Over the long run, the cannabis industry could provide a smorgasbord of growth for investors. Having already tripled global sales between 2014 and 2018, Wall Street has weighed in and expects worldwide weed sales to catapult by another 400% to 1,800% by 2030. The wide margin in Wall Street's forecast reflects the uncertainties associated with launching a high-growth yet still-nascent industry.
Yet at the same time, near-term prospects for the industry aren't as bright. It was long suspected that not every pot stock was going to be a winner, and we've begun to see a shakeout taking place throughout North America.
In particular, financing has become a front-and-center concern, with quite a few marijuana companies scrambling to cut costs and conserve their capital. How are cannabis stocks going to reduce their expenses after a two-year period of frivolous expansion and spending? Here you'll find five ways they'll make it happen.
1. Halt construction projects and/or idle cultivation facilities
Beginning last October, we began to see a number of Canadian growers halting construction projects or idling completed projects to not only better align production with consumer demand but also reduce their operating expenses.
The poster child for this is the most popular pot stock, Aurora Cannabis (NYSE:ACB). Aurora announced in November that it would halt construction on Aurora Sun in Alberta and Aurora Nordic 2 in Denmark to save up to a combined $190 million Canadian. It's also putting its 1 million-square-foot Exeter greenhouse up for sale, which was acquired during the MedReleaf acquisition. While these construction halts aren't necessarily permanent, the aggregate loss of peak annual run-rate output from these halts and the Exeter sale is around 430,000 kilos.
Aurora Cannabis' management has made it abundantly clear to its shareholders that positive EBITDA and profitability matter. But at the same time, Aurora has probably lost its spot as Canada's top grower.
2. Reduce headcount
Another way cannabis stocks will be looking to reduce expenditures is by laying off workers. With a number of growers cutting back on projects or idling cultivation space, job eliminations are an expected result.
For instance, Quebec-based HEXO (NYSE:HEXO) announced in October that it would be idling cultivation at the 240,000-square-foot Niagara facility (acquired when it purchased Newstrike Brands), as well as halt cultivation for 200,000 square feet of completed space at its flagship Gatineau campus. In addition, HEXO would be eliminating 200 jobs throughout various departments. Until Aurora's very recent announcement that it was eliminating 500 jobs, HEXO's 200 layoffs were the highest in the cannabis industry.
While it is possible that some of these layoffs could prove temporary, they're very much needed in the short run to help push cannabis stocks toward profitability.
3. Scale back share-based compensation
A third way pot stocks will be cutting back on expenses is by being more careful with stock-based compensation, which shows up in the expense column on income statements.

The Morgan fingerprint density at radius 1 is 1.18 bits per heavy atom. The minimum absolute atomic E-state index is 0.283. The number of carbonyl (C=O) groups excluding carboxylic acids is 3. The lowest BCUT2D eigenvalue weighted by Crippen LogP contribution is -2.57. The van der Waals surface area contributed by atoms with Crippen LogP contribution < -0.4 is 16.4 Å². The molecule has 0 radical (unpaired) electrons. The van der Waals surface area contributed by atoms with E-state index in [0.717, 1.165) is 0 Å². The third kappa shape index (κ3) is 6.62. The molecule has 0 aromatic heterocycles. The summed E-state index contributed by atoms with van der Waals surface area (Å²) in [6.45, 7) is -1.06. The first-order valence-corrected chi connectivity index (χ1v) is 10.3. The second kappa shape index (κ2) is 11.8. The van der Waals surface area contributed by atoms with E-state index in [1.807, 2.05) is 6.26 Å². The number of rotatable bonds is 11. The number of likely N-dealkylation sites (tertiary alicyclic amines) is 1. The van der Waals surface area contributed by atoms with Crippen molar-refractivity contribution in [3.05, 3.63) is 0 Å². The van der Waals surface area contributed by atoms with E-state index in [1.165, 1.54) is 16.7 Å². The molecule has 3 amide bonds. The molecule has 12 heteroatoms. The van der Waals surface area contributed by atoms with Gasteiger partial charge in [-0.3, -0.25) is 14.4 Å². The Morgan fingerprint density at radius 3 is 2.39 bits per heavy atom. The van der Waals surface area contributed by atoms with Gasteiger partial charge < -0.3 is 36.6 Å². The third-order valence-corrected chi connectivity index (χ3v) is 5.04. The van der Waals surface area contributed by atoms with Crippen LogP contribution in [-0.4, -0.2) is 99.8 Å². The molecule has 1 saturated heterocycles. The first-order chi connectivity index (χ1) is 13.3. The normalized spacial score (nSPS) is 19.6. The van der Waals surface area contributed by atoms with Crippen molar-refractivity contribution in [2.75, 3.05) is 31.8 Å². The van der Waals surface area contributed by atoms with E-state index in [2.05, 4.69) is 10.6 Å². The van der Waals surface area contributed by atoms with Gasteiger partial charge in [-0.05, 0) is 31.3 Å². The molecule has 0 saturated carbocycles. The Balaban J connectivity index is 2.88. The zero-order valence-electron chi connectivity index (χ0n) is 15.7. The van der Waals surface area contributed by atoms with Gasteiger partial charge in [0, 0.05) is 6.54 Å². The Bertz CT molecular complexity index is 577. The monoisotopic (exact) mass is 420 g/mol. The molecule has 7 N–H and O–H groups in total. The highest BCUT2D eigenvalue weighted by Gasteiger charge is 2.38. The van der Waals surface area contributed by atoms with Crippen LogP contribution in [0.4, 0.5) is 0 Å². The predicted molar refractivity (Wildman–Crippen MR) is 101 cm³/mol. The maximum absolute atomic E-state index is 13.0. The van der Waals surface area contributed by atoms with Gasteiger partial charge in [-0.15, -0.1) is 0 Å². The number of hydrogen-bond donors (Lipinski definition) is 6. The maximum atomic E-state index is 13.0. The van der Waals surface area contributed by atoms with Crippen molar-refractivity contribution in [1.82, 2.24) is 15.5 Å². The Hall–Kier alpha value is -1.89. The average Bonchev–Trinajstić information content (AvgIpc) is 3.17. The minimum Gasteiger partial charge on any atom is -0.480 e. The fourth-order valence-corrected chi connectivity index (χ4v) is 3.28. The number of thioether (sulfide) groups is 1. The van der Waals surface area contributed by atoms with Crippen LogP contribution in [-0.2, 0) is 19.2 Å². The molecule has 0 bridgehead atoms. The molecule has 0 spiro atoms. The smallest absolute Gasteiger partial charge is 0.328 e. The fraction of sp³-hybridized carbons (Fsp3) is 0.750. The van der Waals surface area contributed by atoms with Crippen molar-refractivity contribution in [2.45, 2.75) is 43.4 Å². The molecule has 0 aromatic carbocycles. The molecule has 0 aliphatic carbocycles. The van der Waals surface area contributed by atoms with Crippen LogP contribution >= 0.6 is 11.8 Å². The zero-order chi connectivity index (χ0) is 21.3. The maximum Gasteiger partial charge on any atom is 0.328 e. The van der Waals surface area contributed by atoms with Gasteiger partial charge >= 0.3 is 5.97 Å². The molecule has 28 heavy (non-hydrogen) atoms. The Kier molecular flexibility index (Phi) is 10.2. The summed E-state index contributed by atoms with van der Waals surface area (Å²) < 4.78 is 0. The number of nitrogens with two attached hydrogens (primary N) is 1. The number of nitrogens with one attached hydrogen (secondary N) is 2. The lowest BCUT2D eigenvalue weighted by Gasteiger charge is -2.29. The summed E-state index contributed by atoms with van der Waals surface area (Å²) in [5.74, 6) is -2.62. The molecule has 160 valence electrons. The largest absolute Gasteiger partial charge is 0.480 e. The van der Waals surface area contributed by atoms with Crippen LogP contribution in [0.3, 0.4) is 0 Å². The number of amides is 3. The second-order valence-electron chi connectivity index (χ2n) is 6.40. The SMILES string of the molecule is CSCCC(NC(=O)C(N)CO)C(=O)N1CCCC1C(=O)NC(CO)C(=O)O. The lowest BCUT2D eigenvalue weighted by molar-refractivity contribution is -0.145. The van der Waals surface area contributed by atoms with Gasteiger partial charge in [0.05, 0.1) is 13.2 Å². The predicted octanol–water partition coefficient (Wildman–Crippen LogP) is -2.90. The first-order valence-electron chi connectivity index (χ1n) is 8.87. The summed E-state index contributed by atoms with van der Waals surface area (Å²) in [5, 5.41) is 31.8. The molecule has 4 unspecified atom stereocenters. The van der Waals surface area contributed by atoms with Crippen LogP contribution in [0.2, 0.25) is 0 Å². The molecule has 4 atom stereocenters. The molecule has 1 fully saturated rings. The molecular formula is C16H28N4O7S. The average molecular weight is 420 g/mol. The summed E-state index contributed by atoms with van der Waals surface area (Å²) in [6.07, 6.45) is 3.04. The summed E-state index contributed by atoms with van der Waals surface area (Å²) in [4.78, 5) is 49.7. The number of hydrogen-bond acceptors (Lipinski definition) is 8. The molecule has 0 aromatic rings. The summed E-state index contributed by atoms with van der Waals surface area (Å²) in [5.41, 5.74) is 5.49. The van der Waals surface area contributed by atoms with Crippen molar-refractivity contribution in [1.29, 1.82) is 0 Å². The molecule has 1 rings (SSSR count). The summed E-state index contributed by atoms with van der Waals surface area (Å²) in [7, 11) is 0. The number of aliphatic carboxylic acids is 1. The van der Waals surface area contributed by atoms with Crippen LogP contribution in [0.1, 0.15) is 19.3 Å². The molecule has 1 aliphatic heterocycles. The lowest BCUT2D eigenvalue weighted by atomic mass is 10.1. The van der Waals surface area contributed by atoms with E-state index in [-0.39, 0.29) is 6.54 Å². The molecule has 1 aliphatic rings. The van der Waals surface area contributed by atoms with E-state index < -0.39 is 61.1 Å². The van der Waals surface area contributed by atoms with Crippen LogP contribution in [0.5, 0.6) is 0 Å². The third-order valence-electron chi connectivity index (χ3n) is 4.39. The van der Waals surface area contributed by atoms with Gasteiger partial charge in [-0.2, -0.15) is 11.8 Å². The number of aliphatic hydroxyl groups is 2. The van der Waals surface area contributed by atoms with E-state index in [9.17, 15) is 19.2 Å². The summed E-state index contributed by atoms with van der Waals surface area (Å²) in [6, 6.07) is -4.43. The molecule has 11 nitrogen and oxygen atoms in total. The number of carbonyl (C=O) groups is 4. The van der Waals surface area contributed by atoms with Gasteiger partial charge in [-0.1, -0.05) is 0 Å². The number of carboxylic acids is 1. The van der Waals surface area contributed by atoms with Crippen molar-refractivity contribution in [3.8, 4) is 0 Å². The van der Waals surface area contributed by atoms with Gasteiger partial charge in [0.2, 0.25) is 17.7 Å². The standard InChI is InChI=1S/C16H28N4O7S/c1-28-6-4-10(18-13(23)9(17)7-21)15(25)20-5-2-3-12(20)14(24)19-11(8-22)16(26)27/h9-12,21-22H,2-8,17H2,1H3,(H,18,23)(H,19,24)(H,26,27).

For example, former Canopy Growth (NASDAQ:CGC) co-CEO Bruce Linton believed that offering long-term-vesting stock to employees would be a way to improve loyalty and align their interests with that of the company. In other words, if employees did their job well and everyone executed as planned, their stock would be worth a lot of money down the line. This sounds great on paper, but share-based compensation had grown into Canopy's largest expense by the fiscal second quarter. In fact, share-based compensation topped net sales in Q2 2020.
In Canopy Growth's recently reported fiscal third-quarter results, aggregate share-based compensation was down CA$31 million from the sequential quarter, and it's expected to fall even further. With Constellation Brands' former CFO, David Klein, now at the reins, some serious belt-tightening is in order.
4. Make fewer acquisitions
Investors should also expect marijuana stocks to significantly scale back their acquisition activity in 2020. Although buying other businesses can result in cost synergies (i.e., redundant operations are eliminated), it can be financially burdensome for one company to buy another, especially when we're talking about the cash-strapped pot industry.
Aurora Cannabis, for instance, has bet the farm on acquisitions. It's made more than one dozen purchases since August 2016 -- and the huge amount of goodwill on its balance sheet suggests it grossly overpaid for most of those deals. Moving forward, Aurora has to focus on existing revenue-producing assets, and there's little doubt that it'll be shying away from acquisitions.
The same can be said for Canopy Growth. With Canopy's cash, cash equivalents, and marketable securities shrinking from north of CA$4.9 billion to CA$2.27 billion in just one year, the company's management team has made clear that organic opportunities are what they're now focused on.
5. Raise capital by issuing stock, rather than taking on debt
Last, but not least, don't be surprised if marijuana companies issue their own stock to raise capital, rather than going the route of issuing convertible debt or taking on traditional secured loans.
The problem is that secured loans in the highly uncertain cannabis industry are going to require repayment within two to four years (most likely). They're also going to accrue interest each year, which further hampers the ability of pot stocks to reduce their expenditures. Issuing stock, while dilutive to existing shareholders, offers a relatively fast way to raise capital.
Not to continually pick on Aurora Cannabis, but no marijuana stock has leaned more on share issuances to raise capital. Over the past 5.5 years, Aurora's share count has ballooned from 16 million shares to 1.17 billion! This share expansion has helped fuel its acquisitive activity, but it's also contributed to the company's share price hitting a three-year low.